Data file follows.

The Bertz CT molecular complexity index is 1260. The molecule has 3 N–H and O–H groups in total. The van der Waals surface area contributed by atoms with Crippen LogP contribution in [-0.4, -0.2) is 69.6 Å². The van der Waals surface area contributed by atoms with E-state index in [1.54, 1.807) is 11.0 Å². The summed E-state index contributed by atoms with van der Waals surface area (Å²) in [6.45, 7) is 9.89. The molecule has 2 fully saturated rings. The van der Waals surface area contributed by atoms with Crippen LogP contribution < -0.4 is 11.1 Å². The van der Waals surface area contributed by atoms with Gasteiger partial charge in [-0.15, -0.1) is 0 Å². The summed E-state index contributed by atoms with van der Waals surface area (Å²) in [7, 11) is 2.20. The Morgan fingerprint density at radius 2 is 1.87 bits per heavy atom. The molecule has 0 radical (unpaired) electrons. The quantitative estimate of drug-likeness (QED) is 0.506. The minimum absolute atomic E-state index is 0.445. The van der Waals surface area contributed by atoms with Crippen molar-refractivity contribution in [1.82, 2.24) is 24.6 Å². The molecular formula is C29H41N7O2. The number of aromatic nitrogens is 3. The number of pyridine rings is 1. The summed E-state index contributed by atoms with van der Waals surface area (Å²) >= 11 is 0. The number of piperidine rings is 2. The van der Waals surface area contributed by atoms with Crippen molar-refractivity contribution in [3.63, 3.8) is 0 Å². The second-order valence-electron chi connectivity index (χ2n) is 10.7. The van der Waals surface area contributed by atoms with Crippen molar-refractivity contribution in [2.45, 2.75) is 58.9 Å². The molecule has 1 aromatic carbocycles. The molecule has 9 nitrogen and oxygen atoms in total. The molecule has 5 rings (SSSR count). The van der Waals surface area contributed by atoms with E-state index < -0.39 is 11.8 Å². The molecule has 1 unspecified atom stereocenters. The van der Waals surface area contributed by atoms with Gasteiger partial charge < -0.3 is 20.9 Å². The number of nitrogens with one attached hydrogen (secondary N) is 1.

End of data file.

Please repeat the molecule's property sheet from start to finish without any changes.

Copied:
The Bertz CT molecular complexity index is 1260. The molecule has 3 N–H and O–H groups in total. The van der Waals surface area contributed by atoms with Crippen LogP contribution in [-0.4, -0.2) is 69.6 Å². The van der Waals surface area contributed by atoms with E-state index in [1.54, 1.807) is 11.0 Å². The summed E-state index contributed by atoms with van der Waals surface area (Å²) in [6.45, 7) is 9.89. The molecule has 2 fully saturated rings. The van der Waals surface area contributed by atoms with Crippen LogP contribution < -0.4 is 11.1 Å². The van der Waals surface area contributed by atoms with Gasteiger partial charge in [-0.15, -0.1) is 0 Å². The summed E-state index contributed by atoms with van der Waals surface area (Å²) in [7, 11) is 2.20. The Morgan fingerprint density at radius 2 is 1.87 bits per heavy atom. The molecule has 0 radical (unpaired) electrons. The quantitative estimate of drug-likeness (QED) is 0.506. The minimum absolute atomic E-state index is 0.445. The van der Waals surface area contributed by atoms with Crippen molar-refractivity contribution in [1.82, 2.24) is 24.6 Å². The molecular formula is C29H41N7O2. The number of aromatic nitrogens is 3. The number of pyridine rings is 1. The summed E-state index contributed by atoms with van der Waals surface area (Å²) >= 11 is 0. The number of piperidine rings is 2. The van der Waals surface area contributed by atoms with Crippen molar-refractivity contribution in [3.63, 3.8) is 0 Å². The second-order valence-electron chi connectivity index (χ2n) is 10.7. The van der Waals surface area contributed by atoms with Crippen molar-refractivity contribution in [2.45, 2.75) is 58.9 Å². The molecule has 1 aromatic carbocycles. The molecule has 9 nitrogen and oxygen atoms in total. The molecule has 5 rings (SSSR count). The van der Waals surface area contributed by atoms with E-state index < -0.39 is 11.8 Å². The molecule has 1 unspecified atom stereocenters. The van der Waals surface area contributed by atoms with Gasteiger partial charge < -0.3 is 20.9 Å². The number of nitrogens with one attached hydrogen (secondary N) is 1.